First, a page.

Hollywood actor Russell Crowe called for the sacking of Crown Resorts chief executive Rowen Craigie early on Monday morning because he believed the gaming executive had been barracking for the Canterbury Bulldogs in the NRL Grand Final over Crowe’s beloved South Sydney Rabbitohs. Crown is South Sydney’s shirt sponsor and Crowe is a close friend of Craigie’s chairman James Packer. “Rowen Craigie needs to start looking for another job. You pelican" Crowe posted on Twitter.
After being laid off from her desk job, actor Rachel L. Smith did background work on the TV series "Chicago Hope" to make some extra money. One day, she was picked to stand in for a guest star. Smith enjoyed working with the crew and being close to the action—much closer than she was able to get as a background actor. She decided to pursue work as a stand-in—asking questions, working on different programs, and getting to know the assistant directors (the crew members who supervise stand-ins).
Have you seen the "me too" posts that have appeared all over Facebook in the last 24 hours? The posts started thanks to this tweet from Alyssa Milano. I initially hesitated posting "me too," but then I realized that was part of the problem. As women, we've been conditioned to internalize the sexual harassment, catcalling, inappropriate touching, assault, and rape we've endured over the years.
Muck Rack makes it simple to find people, tweets, or articles that mention any name, keyword, company, hashtag etc. We've compiled this guide to help you make the most of your search.
Selecting a term
Start searching tweets, articles from media outlets, articles mentioned in tweets, journalists'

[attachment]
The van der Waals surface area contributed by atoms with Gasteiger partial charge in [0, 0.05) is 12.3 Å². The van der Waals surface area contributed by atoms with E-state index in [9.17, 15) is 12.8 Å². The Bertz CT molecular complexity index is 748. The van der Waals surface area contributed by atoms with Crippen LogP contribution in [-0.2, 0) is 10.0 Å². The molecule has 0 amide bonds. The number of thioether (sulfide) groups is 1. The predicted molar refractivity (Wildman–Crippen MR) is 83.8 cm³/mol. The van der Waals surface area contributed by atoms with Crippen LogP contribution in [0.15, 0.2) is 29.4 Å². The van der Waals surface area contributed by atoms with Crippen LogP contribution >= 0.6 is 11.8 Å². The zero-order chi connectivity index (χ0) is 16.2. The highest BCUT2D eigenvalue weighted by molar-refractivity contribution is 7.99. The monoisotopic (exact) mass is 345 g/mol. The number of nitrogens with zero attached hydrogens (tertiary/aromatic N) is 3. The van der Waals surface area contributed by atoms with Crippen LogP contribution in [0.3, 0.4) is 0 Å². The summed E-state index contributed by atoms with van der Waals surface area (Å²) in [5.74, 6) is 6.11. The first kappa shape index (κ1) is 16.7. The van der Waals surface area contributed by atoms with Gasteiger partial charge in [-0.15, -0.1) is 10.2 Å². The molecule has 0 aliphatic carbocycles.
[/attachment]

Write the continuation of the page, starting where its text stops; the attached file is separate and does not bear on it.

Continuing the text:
names, titles and bios with some suggested searches:
Companies or Topics (e.g. iPhone, Microsoft)
Phrases (e.g. "cloud computing") — use quotes to keep the terms together
Twitter handles (e.g. @username) — returns those who have mentioned or replied to
Names (e.g. "David Pogue")
Hashtags (e.g. #sxsw, #london2012)
Bio details (e.g. vegan, Olympics, father)
Muck Rack's Advanced Search allows for many boolean operators.
Find results that mention multiple specified terms, use AND or
+. For example, ensure each result contains both Elon Musk and Mark Zuckerberg by
searching Musk AND Zuckerberg or Musk + Zuckerberg.
Use the operators OR or , to broaden your search when you'd like either of
multiple terms to appear in results. (This is the default behavior of our search when no operators
are used). For example, results will contain either cake or cookie by searching cake OR cookie or cake,cookie
Use NOT or - to subtract results from your search. For
example, searching Disney will yield results about the Walt Disney Company as well as Walt Disney
World Resort. To exclude mentions of Disney World, search for Disney -World or Disney
When using one of these operators with a phrase, enclose it in quotation marks. For example, you can
find results about smartphones excluding Apple's iPhone 4S by searching smartphone -"iPhone
Exact case matching or punctuation
If you're searching for a brand name or keyword that relies on specific punctuation marks or capitalization, you can
find results that match your exact query by adding matchcase: before the keyword you're searching for, like matchcase:E*TRADE .
Use parentheses to separate multiple
boolean phrases. For example, to find journalists talking about having fun in Disney World or
Disneyland, search for ("disney world" OR disneyland) AND fun.
An asterisk can be used to search for any variation of a root word truncated by the asterisk. For example, searching for admin* will return results for administrator, administration, administer, administered, etc.
A near operator is an AND operator where you can control the distance between the words. You can vary the distance the near operation uses by adding a forward slash and number (between 0-99) such as strawberries NEAR/10 "whipped cream", which means the strawberries must exist within 10 words of "whipped cream".